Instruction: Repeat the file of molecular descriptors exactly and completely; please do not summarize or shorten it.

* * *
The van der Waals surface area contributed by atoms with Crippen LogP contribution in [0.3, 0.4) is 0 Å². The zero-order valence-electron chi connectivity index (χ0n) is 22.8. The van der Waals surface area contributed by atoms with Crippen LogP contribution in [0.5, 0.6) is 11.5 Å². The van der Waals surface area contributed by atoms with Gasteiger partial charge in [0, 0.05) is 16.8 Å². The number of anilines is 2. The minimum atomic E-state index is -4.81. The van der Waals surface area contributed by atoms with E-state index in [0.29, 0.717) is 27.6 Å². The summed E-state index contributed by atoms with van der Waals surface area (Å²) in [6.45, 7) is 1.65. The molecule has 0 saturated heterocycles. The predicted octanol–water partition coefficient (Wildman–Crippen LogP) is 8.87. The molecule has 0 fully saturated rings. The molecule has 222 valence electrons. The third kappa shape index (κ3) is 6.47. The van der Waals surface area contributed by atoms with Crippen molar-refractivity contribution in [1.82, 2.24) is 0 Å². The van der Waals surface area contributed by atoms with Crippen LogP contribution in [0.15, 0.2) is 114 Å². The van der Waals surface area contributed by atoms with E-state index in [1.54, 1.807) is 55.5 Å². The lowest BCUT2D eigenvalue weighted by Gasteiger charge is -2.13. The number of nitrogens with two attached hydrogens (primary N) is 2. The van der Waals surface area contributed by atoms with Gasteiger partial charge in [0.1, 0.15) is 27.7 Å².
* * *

The van der Waals surface area contributed by atoms with Crippen LogP contribution in [0.3, 0.4) is 0 Å². The zero-order valence-electron chi connectivity index (χ0n) is 22.8. The van der Waals surface area contributed by atoms with Crippen LogP contribution in [0.5, 0.6) is 11.5 Å². The van der Waals surface area contributed by atoms with Gasteiger partial charge in [0, 0.05) is 16.8 Å². The number of anilines is 2. The minimum atomic E-state index is -4.81. The van der Waals surface area contributed by atoms with E-state index in [0.29, 0.717) is 27.6 Å². The summed E-state index contributed by atoms with van der Waals surface area (Å²) in [6.45, 7) is 1.65. The molecule has 0 saturated heterocycles. The predicted octanol–water partition coefficient (Wildman–Crippen LogP) is 8.87. The molecule has 0 fully saturated rings. The molecule has 222 valence electrons. The third kappa shape index (κ3) is 6.47. The van der Waals surface area contributed by atoms with Crippen molar-refractivity contribution in [1.82, 2.24) is 0 Å². The van der Waals surface area contributed by atoms with Crippen LogP contribution in [0.15, 0.2) is 114 Å². The van der Waals surface area contributed by atoms with E-state index in [1.54, 1.807) is 55.5 Å². The lowest BCUT2D eigenvalue weighted by Gasteiger charge is -2.13. The number of nitrogens with two attached hydrogens (primary N) is 2. The van der Waals surface area contributed by atoms with Gasteiger partial charge in [0.1, 0.15) is 27.7 Å².